A good death, a bad death. It matters.

It’s 581 days since my Dad died and I can honestly say there is rarely a day that passes where I don’t have a fleeting thought of gratitude for Rowcroft Hospice, our local hospice who supported our family in Dad’s last year of life, especially in the weeks up to his death. I often think about how I’d feel if we’d made different choices, what if I’d not quit my job and had been trying to balance work and Dad’s death (I had a three month notice period and Dad died in my last week of work), what if I’d had to go straight back to my ‘normal’ life, juggling work, grief, travel and the like, what if there had been no hospice support and Dad had died in hospital where there’d have been a constant residual pressure of ‘was the parking going to run out’.

Me and Dad cuddle

Another thing is that time lessens the blows a little. Edana tweeted this yesterday ‘Just saw this & first thought: must tell mum :-/‘ As soon as I read it I remembered how viscerally winded I felt the first time I realised I could never tell Dad something again! The first time it happened it was like a punch in the stomach, then with time a more aching sense of loss, and now while I still miss Dad, often and fully, interestingly I don’t think the pain or ache of missing him is as great as the gratitude and thankfulness for the good life and death he had. It’s like our loss, or my loss (I really can’t speak for anyone else) is tempered with the joy and awareness that his good death not only allowed him a dignified and fitting end to his life, but also provided me with the best possible springboard to really (re- or kick-) starting living mine.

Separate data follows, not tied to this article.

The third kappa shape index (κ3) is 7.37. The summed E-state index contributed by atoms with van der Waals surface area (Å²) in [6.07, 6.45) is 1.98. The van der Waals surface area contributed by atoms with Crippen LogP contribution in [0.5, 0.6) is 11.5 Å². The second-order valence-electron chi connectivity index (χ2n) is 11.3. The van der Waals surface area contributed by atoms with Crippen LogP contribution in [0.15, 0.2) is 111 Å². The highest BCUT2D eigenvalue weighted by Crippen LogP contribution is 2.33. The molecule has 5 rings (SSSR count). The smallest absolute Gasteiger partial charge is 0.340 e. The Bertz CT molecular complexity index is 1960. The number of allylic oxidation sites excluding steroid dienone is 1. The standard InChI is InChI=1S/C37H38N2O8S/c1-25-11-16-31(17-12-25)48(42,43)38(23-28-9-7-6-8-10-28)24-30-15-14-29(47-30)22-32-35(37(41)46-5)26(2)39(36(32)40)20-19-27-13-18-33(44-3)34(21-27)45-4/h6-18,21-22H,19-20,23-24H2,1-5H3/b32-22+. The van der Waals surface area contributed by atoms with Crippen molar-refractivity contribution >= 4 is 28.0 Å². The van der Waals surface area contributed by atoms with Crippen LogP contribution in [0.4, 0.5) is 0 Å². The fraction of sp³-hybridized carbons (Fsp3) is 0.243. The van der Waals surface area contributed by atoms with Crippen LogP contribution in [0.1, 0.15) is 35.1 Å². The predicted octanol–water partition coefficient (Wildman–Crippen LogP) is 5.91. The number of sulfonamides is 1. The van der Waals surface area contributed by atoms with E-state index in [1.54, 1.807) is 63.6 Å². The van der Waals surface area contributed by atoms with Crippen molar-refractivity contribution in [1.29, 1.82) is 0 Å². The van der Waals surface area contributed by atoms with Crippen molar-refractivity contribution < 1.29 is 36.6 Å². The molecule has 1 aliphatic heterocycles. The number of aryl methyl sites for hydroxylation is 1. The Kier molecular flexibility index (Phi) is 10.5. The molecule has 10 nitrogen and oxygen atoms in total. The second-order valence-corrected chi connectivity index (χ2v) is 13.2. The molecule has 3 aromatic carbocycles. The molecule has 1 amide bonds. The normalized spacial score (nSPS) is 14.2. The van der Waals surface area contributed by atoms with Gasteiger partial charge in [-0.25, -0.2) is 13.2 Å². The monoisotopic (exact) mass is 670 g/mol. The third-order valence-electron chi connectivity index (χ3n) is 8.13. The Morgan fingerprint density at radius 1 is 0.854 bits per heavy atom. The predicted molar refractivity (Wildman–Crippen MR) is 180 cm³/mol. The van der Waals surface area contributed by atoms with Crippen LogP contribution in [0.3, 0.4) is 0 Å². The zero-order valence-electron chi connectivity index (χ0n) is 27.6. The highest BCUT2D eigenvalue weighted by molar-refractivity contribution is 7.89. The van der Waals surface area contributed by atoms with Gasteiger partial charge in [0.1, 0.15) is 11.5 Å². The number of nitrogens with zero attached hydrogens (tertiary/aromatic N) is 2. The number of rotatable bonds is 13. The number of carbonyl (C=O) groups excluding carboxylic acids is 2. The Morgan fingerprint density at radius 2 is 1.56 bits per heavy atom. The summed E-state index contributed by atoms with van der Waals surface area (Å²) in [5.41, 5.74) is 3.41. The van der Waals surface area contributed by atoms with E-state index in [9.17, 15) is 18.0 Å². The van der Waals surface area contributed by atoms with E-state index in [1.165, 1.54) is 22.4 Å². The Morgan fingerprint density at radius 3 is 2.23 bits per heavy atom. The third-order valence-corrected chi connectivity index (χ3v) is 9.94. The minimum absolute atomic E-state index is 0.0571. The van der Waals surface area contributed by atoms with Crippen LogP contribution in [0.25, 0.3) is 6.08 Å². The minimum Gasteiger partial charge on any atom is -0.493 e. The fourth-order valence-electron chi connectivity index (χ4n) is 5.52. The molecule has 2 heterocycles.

Contrast my experience with that of Sara Ryan. It’s 350 days since her son, Connor Sparrowhawk (known as LB, short for Laughing Boy online), drowned in the bath of an NHS hospital. Sara writes unbelievably eloquently about her experience on her blog, and I’ve written several posts offering my thoughts, highlights below:

Taking responsibility (Jan 2014)

Sara has managed to find words to share an immeasurable pain, to educate us who take that journey alongside her and I’ve physically felt that leaden ball in the pit of my stomach several times when I’ve read it of late. I feel sick, shamed and shameful that we live in a society where this happens, and no one is brave enough, or human enough to say sorry, to take accountability, to apologise unreservedly. Connor lost his life, it’s the least that could be done.

My 50 thousandth tweet #JusticeforLB #LBBus (Feb 2014)

For those of you who still insist on ignoring death, that’s your call, but I don’t feel that I can, or would want to. In the words of John Donne ‘Any man’s death diminishes me, because I am involved in mankind; and therefore never send to know for whom the bell tolls; it tolls for thee‘. Kate Granger and Philip Gould taught me a lot about preparing for death and facing fears that we so often choose not to voice. Sara Ryan has taught me so much about living with the unimaginable. Her resilience, tenacity and dogged determination to get answers for her son, and so many other people at risk of being lost in a system, is beyond inspiring.

A trajectory of pain and grief (Feb 2014)

The trajectory for Sara and her family and friends must be beyond painful. Someone has to step in and make this stop, surely. They need to be able to grieve and let go of the pain, not be constantly poked and prodded and let down. Someone please make it stop.


Mama lions, pain, privilege and justice (Mar 2014)

At the latest count 722 people have joined the JusticeforLB campaign on twitter, all voluntarily, no salaries or union reps or workforce development opportunities here. We have no specialist media training, we have no public funds to get answers, we have no real privilege, but we have a whole heap of pain, determination and a set of values that mean we won’t give up.

Empathy, pain and action (Mar 2014)